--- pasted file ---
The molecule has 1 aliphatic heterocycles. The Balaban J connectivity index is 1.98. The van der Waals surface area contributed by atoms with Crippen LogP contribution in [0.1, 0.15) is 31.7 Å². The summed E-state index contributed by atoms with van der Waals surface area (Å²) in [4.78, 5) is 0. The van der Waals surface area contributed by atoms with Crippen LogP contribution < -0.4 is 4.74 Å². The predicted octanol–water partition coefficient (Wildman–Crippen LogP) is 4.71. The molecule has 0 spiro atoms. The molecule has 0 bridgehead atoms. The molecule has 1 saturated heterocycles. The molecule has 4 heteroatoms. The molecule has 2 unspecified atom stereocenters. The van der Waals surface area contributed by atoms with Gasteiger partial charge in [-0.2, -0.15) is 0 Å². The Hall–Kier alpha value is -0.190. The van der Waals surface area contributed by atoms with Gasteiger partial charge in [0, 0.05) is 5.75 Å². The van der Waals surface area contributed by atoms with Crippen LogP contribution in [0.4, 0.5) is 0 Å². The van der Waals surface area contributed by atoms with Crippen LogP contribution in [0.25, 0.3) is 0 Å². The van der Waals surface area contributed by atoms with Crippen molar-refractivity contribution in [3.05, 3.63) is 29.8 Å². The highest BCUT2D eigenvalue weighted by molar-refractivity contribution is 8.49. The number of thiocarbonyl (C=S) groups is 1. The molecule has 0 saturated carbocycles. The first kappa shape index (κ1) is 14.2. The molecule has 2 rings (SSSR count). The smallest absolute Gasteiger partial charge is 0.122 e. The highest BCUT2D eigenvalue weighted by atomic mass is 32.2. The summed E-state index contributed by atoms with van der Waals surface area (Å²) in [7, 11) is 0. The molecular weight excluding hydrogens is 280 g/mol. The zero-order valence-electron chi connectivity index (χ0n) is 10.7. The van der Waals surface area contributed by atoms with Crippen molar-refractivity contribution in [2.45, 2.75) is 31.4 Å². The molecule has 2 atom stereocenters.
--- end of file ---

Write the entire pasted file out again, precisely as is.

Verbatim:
The molecule has 1 aliphatic heterocycles. The Balaban J connectivity index is 1.98. The van der Waals surface area contributed by atoms with Crippen LogP contribution in [0.1, 0.15) is 31.7 Å². The summed E-state index contributed by atoms with van der Waals surface area (Å²) in [4.78, 5) is 0. The van der Waals surface area contributed by atoms with Crippen LogP contribution < -0.4 is 4.74 Å². The predicted octanol–water partition coefficient (Wildman–Crippen LogP) is 4.71. The molecule has 0 spiro atoms. The molecule has 0 bridgehead atoms. The molecule has 1 saturated heterocycles. The molecule has 4 heteroatoms. The molecule has 2 unspecified atom stereocenters. The van der Waals surface area contributed by atoms with Gasteiger partial charge in [-0.2, -0.15) is 0 Å². The Hall–Kier alpha value is -0.190. The van der Waals surface area contributed by atoms with Gasteiger partial charge in [0, 0.05) is 5.75 Å². The van der Waals surface area contributed by atoms with Crippen LogP contribution in [0.4, 0.5) is 0 Å². The van der Waals surface area contributed by atoms with Crippen LogP contribution in [0.25, 0.3) is 0 Å². The van der Waals surface area contributed by atoms with Crippen molar-refractivity contribution in [3.05, 3.63) is 29.8 Å². The highest BCUT2D eigenvalue weighted by molar-refractivity contribution is 8.49. The number of thiocarbonyl (C=S) groups is 1. The molecule has 0 saturated carbocycles. The first kappa shape index (κ1) is 14.2. The molecule has 2 rings (SSSR count). The smallest absolute Gasteiger partial charge is 0.122 e. The highest BCUT2D eigenvalue weighted by atomic mass is 32.2. The summed E-state index contributed by atoms with van der Waals surface area (Å²) in [7, 11) is 0. The molecular weight excluding hydrogens is 280 g/mol. The zero-order valence-electron chi connectivity index (χ0n) is 10.7. The van der Waals surface area contributed by atoms with Crippen molar-refractivity contribution in [2.45, 2.75) is 31.4 Å². The molecule has 2 atom stereocenters.